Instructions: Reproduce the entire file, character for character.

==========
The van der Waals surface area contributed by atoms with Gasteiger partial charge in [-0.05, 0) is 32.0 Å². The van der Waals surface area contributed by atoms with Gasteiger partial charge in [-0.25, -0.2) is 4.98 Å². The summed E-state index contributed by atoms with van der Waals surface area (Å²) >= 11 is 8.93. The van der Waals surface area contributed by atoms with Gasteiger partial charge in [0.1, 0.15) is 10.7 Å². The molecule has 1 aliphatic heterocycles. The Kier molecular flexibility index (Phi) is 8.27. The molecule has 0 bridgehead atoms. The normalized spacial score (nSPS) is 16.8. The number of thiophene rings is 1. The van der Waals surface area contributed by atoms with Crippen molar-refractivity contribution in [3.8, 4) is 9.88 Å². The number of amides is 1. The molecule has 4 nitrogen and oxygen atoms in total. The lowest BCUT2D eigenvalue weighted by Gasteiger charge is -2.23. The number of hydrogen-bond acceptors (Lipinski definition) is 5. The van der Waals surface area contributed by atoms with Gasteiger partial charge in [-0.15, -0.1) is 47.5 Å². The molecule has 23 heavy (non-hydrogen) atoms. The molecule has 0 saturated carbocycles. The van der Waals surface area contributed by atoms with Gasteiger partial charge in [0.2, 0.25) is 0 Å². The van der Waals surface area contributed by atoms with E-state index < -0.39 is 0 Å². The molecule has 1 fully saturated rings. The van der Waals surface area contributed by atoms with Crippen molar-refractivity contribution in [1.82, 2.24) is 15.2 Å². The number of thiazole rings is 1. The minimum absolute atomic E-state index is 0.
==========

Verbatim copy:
The van der Waals surface area contributed by atoms with Gasteiger partial charge in [-0.05, 0) is 32.0 Å². The van der Waals surface area contributed by atoms with Gasteiger partial charge in [-0.25, -0.2) is 4.98 Å². The summed E-state index contributed by atoms with van der Waals surface area (Å²) >= 11 is 8.93. The van der Waals surface area contributed by atoms with Gasteiger partial charge in [0.1, 0.15) is 10.7 Å². The molecule has 1 aliphatic heterocycles. The Kier molecular flexibility index (Phi) is 8.27. The molecule has 0 bridgehead atoms. The normalized spacial score (nSPS) is 16.8. The number of thiophene rings is 1. The van der Waals surface area contributed by atoms with Crippen molar-refractivity contribution in [3.8, 4) is 9.88 Å². The number of amides is 1. The molecule has 4 nitrogen and oxygen atoms in total. The lowest BCUT2D eigenvalue weighted by Gasteiger charge is -2.23. The number of hydrogen-bond acceptors (Lipinski definition) is 5. The van der Waals surface area contributed by atoms with Gasteiger partial charge in [-0.15, -0.1) is 47.5 Å². The molecule has 23 heavy (non-hydrogen) atoms. The molecule has 0 saturated carbocycles. The van der Waals surface area contributed by atoms with Gasteiger partial charge in [0.2, 0.25) is 0 Å². The van der Waals surface area contributed by atoms with E-state index < -0.39 is 0 Å². The molecule has 1 fully saturated rings. The van der Waals surface area contributed by atoms with Crippen molar-refractivity contribution in [1.82, 2.24) is 15.2 Å². The number of thiazole rings is 1. The minimum absolute atomic E-state index is 0.